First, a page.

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Join Us in San Francisco for SIOP’s First Ever 3-Day Annual Conference

Steven G. Rogelberg and Douglas Pugh
University of North Carolina Charlotte

We wanted to share a few of the conference highlights that are already in the works.

Theme tracks
We are introducing a Thursday and Saturday theme track.  A theme track is almost a conference within a conference.  It is a narrow actionable theme that appeals to individuals regardless of whether they work in an applied setting or academia and reflects a cutting-edge topic or trend.  For each theme there will be multiple integrated sessions (e.g., invited speakers, debates) scheduled back-to-back throughout the day.  These themes will represent one track in addition to 19 other sessions of our standard, varied, and excellent peer-reviewed content.  SIOP’s tradition of outstanding topic diversity will, of course, continue.  Please see the articles by John Scott and Peter Chen in this TIP issue for a description of each track respectively.

Featured posters
The featured poster session was a hit last year.  We will once again showcase the top 20 rated posters at an evening all-conference reception.  Come view some of the best submissions to the conference while sipping drinks in a relaxed atmosphere with the presenters.

Yet another super set of Sunday (Friday!) Seminars! 
As Sunday is no longer part of our conference, the Sunday Seminars are now repackaged as Friday Seminars (this is our 9th year).  Friday Seminars are invited sessions on cutting-edge topics that require advance registration and an additional fee. 

Invited addresses
We will have two keynote speakers on Friday: Dr. Jac Fitz-enz, who is known worldwide as the “father” of human capital strategic analysis and measurement, and Dr. Paul Ekman, named by APA as one the most influential psychologists of the 20th century, who is a foremost expert on universal emotions. We also have invited sessions on topics such as human capital metrics, emotional skills, innovation, I-O training, mergers and acquisitions, safety and health, team effectiveness, work motivation, organizational culture, and employee happiness.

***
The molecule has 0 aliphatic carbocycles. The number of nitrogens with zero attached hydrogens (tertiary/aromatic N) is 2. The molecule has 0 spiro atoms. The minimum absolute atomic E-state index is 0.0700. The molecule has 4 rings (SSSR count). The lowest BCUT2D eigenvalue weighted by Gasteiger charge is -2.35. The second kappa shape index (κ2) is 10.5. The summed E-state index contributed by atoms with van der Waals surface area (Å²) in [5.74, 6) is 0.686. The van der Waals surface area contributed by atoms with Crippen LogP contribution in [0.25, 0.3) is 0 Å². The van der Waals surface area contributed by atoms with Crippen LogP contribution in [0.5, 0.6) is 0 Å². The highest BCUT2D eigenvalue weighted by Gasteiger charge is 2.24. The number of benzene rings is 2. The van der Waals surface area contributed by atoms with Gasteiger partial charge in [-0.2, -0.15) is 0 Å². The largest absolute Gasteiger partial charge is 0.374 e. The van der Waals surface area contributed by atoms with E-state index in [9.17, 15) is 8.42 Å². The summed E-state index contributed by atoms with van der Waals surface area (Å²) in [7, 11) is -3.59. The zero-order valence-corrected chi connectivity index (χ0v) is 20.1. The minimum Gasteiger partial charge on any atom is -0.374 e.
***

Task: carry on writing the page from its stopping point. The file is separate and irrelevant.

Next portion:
Great, but fewer concurrent, sessions
We will have hundreds of peer-reviewed sessions addressing I-O psychology research, practice, theory, and teaching-oriented content.  These will come in the form of symposia/forum, roundtable/conversation hours, panel discussions, posters, debates, and master tutorials.  In addition we will have addresses from our SIOP award winners, key committee reports, and an update from the fall consortium on innovation.  However, expect a small reduction in the number of concurrent sessions.  This reduction, coupled with the additional half-day being added to the conference will result in roughly a net zero increase or decrease in total programming.  A reduction in concurrent sessions allows us to maintain the current acceptance rate and uphold program quality.  It also helps slightly mitigate the inevitable content conflicts at any one point in time.

Communities of Interest (COI) sessions
We will have 12 Communities of Interest (COI) sessions.  These are sessions designed to create new communities around common themes or interests.  These sessions have no chair, presenters, or discussant.  Instead, they are informally moderated by one or two facilitators.  These are great sessions to attend if you would like to (a) meet potential collaborators, (b) generate new ideas, (c) have stimulating conversations, (d) meet some new friends with common interests, and (e) develop an informal network with other like-minded SIOP members.

Closing address and finale reception
In addition to the conference opening with its traditional plenary address, the conference will close this year on Saturday afternoon with a special invited address (to be announced).  Don’t miss this opportunity for all of us to come together in one place and hear an exciting talk that will close out the conference with a bang!  After the address, we’ll head into a special evening reception with a California theme.

No more overheads!
Given that hardly anyone is using them anymore, we’re finally eliminating overhead projectors in the rooms.  We’ll be reminding you of this in several places over the next few months, so make sure you come prepared.

Other notes about the San Francisco conference
The Hilton San Francisco is located just two blocks from Union Square and easy walking distance to fabulous dining, shopping, and theater.  There’s easy access to cable cars near the hotel.  See the SIOP Web page for details on making your reservations.